History of Racism in our country

(Jim Crow Laws/Segregation)

Kiana Sanchez

This topic is very important even if it happened a while back, it still affects us today. When we think of racism we think of the Jim Crow Laws that seperated African American and the white people down in the south. But it wasn’t just happening to the African Americans, it was happening to all colored people down in the south.

Jim Crow Laws were a set of laws and rules that segregated white and black people in the south. They couldn’t go to school together are eat in the same restraints, they also couldn’t use the same restrooms. An example of this can be found in the article “Jim Crow laws (https://www.history.com/topics/jim-crow-laws)” This article says “Segregated waiting rooms in professional offices were required, as well as water fountains, restrooms, building entrances, elevators, cemeteries, even amusement-park cashier windows.” This shows that in the south how the Jim Crow Laws affected the people’s everyday life.

In addition, back then there was so much racism toward black/colored people because white people believed that black people were less than human, like they were nothing. Even though that was a long time ago it is still happening/affecting us today. When Barack Obama became the president, but he was the first ever African American president in the United States of America history. This is a powerful example that illustrates the racism in our country and how it still affects us today. Even if Barack Obama was president it doesn’t mean that there is no racism today. Also Barack Obama has impacted our country. An article “How America Changed During Barack Obama’s Presidency

(www.pewresearch.org/2017/01/10/how-america-changed-during-barack-obamas-presidency)” states “The election of the nation’s first black president raised hopes that race relations in the U.S. would improve, especially among black voters.” President Obama brought hope of race relations.

Another example of this can be found in the article “Why We Are Not Making Progress Against Racism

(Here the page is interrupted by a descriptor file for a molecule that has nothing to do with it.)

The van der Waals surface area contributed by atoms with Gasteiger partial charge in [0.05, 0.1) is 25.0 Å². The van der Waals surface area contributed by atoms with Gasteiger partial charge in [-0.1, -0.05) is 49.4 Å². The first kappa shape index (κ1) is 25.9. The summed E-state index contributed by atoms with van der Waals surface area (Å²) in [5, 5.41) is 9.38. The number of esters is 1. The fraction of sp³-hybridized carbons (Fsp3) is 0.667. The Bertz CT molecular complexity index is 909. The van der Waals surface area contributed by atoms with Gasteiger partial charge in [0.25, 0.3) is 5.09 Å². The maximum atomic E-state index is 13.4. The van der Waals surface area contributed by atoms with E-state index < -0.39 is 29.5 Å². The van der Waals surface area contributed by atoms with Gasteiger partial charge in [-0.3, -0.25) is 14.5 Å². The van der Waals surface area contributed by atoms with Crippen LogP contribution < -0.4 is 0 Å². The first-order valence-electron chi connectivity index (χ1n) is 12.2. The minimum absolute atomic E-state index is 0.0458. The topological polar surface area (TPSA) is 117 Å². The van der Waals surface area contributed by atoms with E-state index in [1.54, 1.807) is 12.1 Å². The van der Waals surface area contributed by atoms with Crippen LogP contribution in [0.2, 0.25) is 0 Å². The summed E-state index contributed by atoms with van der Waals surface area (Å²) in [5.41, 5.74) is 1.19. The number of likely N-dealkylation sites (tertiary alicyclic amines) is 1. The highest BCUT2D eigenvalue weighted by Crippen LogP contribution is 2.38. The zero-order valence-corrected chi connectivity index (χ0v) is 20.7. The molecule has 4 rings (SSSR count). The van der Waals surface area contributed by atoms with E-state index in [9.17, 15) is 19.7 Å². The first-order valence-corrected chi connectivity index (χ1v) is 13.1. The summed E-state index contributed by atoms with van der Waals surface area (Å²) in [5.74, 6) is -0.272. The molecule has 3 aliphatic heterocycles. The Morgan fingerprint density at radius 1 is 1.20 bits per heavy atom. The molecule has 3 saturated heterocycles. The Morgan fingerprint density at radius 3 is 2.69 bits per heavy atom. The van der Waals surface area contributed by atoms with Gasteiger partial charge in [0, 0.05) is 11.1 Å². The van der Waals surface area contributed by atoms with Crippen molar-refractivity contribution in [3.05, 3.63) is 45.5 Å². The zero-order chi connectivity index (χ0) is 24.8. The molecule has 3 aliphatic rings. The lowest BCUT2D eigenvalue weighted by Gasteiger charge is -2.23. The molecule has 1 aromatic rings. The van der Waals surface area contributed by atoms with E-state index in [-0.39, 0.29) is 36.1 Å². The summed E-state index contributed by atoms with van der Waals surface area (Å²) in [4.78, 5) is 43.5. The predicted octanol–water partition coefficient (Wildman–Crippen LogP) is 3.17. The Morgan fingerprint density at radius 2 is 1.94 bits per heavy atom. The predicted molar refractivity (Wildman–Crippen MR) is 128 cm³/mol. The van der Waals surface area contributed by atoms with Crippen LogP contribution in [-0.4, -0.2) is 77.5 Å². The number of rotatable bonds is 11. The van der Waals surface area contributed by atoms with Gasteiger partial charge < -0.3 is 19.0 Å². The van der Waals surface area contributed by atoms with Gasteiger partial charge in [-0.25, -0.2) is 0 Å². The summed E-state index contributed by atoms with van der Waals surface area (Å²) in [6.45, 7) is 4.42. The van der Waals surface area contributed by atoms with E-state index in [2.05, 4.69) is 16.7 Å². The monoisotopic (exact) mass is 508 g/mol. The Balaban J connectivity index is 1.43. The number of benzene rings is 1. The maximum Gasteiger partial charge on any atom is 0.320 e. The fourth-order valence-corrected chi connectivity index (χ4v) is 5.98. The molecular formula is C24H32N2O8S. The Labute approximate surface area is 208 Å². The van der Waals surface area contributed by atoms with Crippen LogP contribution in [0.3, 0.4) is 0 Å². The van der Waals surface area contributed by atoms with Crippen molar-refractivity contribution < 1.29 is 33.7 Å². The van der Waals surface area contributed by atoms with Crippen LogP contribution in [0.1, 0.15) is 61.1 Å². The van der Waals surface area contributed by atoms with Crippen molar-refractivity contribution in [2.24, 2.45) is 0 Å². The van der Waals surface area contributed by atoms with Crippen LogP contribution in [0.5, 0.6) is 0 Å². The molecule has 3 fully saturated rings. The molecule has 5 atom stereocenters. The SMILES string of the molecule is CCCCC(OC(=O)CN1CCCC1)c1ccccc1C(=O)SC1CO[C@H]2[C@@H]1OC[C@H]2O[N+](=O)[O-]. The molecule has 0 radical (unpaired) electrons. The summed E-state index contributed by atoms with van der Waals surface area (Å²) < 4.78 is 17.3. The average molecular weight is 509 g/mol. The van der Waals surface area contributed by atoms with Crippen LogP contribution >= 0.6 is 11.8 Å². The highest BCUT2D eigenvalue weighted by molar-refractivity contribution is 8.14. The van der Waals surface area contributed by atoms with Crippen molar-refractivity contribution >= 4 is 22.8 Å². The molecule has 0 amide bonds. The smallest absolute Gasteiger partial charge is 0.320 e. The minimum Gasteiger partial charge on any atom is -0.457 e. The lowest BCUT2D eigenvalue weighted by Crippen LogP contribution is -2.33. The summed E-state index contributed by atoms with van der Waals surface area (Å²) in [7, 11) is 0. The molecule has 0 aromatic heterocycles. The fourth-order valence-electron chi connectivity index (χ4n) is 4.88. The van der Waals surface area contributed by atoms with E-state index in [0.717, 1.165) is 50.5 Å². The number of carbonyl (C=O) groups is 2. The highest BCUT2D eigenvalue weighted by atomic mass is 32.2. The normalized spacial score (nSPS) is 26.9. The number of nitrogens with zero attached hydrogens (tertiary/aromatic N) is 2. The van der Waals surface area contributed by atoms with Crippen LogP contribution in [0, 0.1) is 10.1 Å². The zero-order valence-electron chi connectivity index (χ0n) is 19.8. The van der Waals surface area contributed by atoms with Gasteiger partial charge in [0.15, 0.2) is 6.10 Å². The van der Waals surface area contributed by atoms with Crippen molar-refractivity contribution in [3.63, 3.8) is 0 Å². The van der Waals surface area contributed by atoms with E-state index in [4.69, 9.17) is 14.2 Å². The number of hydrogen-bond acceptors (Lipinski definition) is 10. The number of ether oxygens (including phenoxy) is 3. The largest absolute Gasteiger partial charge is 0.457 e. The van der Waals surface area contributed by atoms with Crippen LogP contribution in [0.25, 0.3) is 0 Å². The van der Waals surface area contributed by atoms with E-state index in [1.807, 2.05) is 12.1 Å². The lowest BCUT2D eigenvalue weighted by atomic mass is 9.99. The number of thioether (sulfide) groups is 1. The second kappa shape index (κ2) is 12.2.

(http://www.demos.org/blog/9/21/17/why-we-are-not-making-progress-against-racism)” Now we have a black president, so clearly we are not racist,” stated one young woman after the first election of Barack Obama as president of the United States. In the euphoria of Obama’s first election, many Americans—on the left, right, and center—agreed that America had become post-racial. Today, many on the left recognize that America is still struggling with racism.” is an example of how someone had to say we are not racist but yet a group of people would disagree with that. The people on the left are still sees how we are still struggling with racism. We should not have to say we aren’t racist, but yet people of course will always think that we are because Barack Obama was the FIRST BLACK PRESIDENT IN U.S HISTORY.

To summarize, even though back than white and black were segregated and blacks were discriminated. In 1964 The Jim Crow Laws were removed/ended. “The civil rights movement was a struggle for social justice that took place mainly during the 1950s and 1960s for blacks to gain equal rights under the law in the United States. The Civil War had officially abolished slavery, but it didn’t end discrimination against blacks—they continued to endure the devastating effects of racism, especially in the South.” (https://www.history.com/topics/black-history/civil-rights-movement) Today there is still racism and discrimination toward people of race and religion. There will always be discrimination and racism in our country because of what happened back then with everyone thinking that black are nothing not even human we need to find a way to deal with this and it doesn’t help that our own president Donald Trump is racist toward mexicans and immigrants. Our country was built/formed from immigrants.